Grandma wore aprons. Grandma wore hair nets with beads as well (which I thought were perfectly splendid in a mysterious, other-generational sort of way) but those don’t figure so prominently in my memory as do her aprons.
She didn’t wear hostess aprons which were more decorative than functional, and she didn’t wear little half-skirt type aprons with dainty pockets and coordinating ties. No, Grandma wore proper, full-coverage aprons with high bibs that kept splashes and garden soil off her dress, and broad straps that marched over her shoulders, crossed in the middle of her back, and buttoned to the waistband. Grandma wore serious aprons with back hems that could wipe gravel from skinned knees, sturdy aprons with pockets that could hold enough pegs for a whole line of laundry or enough peas for supper, generous aprons with skirts that could fold up to become a gentle nest for two bouquets of sweet peas and enough raspberries for desert.
Grandma played with her aprons - smoothed them over her lap, toyed with the pocket tops, fiddled with the edges. By the time I got to know her, she was grey-haired and becoming frail. By the time I got to know her, she was so set in her ways that wearing an apron over her dress and under her cardigan was what one expected to see...except when she went to church.
I loved Grandma’s aprons - loved the way they looked, loved their colours, loved their patterns. I loved the simple intricacies of their straps and buttons. I loved that there was always enough scoop to the neck to show off the brooch pinned to her dress underneath. I loved what they represented.
I still do.
Somehow, that part of it all becomes more important as the year-distance between us here on Earth grows.
I have - and use - several aprons, but none so substantial as the ones Grandma used to wear. I have a pink cotton apron (dusty rose, really, since it has been around since the 1980’s when dusty rose was fashionable) with a bib...but the bib is small, bearing two crocheted lambs (at least, we think they are lambs, sometimes they look like pigs) in the middle and a ruffle around the edge. It is stained. It is wearing thin in spots. It has no pockets. It is the apron my children tell me they equated with baking and treats...but it is not a Grandma kind of apron.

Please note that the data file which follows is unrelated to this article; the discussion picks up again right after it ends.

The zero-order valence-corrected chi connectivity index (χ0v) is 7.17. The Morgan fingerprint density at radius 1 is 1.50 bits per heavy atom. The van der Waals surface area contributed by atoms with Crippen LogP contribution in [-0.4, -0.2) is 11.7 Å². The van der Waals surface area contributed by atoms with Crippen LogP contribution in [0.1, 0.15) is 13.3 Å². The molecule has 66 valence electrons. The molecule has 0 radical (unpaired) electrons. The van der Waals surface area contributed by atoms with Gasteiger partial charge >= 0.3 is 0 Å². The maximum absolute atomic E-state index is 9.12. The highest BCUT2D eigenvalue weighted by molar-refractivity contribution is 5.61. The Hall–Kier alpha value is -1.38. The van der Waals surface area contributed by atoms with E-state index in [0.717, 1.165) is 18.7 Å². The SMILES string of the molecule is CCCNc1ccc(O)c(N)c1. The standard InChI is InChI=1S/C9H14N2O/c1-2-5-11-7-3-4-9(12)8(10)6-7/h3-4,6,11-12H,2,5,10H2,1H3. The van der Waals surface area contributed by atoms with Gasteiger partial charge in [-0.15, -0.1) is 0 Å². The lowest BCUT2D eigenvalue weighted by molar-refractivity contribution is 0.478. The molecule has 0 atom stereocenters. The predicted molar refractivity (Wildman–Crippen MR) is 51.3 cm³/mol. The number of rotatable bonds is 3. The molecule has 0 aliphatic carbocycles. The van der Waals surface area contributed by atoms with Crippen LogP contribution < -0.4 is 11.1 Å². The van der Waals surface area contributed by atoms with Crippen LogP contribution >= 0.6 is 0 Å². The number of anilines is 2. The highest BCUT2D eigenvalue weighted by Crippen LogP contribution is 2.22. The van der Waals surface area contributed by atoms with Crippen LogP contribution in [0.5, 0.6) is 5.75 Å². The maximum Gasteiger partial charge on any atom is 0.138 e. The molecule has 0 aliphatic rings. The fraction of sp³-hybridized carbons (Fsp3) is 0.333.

I have a Christmas apron that has been plasticised, laminated or treated to some sort of process that makes it almost resemble an oilcloth....almost. It is the apron that mostly kept small children mostly clean and mostly dry when they, um, helped me in the kitchen. It is handy and it is dandy...but it is not a Grandma kind of apron.
Treasured are two aprons given to me (indeed, made for me) by my cousin, who remembers Grandma’s aprons with as much wistful affection as I do...and that’s saying something! I know that thoughts of Grandma are attached to those made-for-me aprons, that they were cut and sewn while my cousin was thinking of the oh-so-shy woman who marked us both so strongly - we have marvelled to one another about how a woman of such quiet and gentle demeanour could have had such a powerful influence.
My cousin and I have agreed that somehow...no matter that their straps are narrow and buttonless, no matter that friendly teddies play on the bib of one, and little rose clusters are scattered across the blue ground of the other...somehow they are each, at least to my cousin and I, a Grandma kind of apron.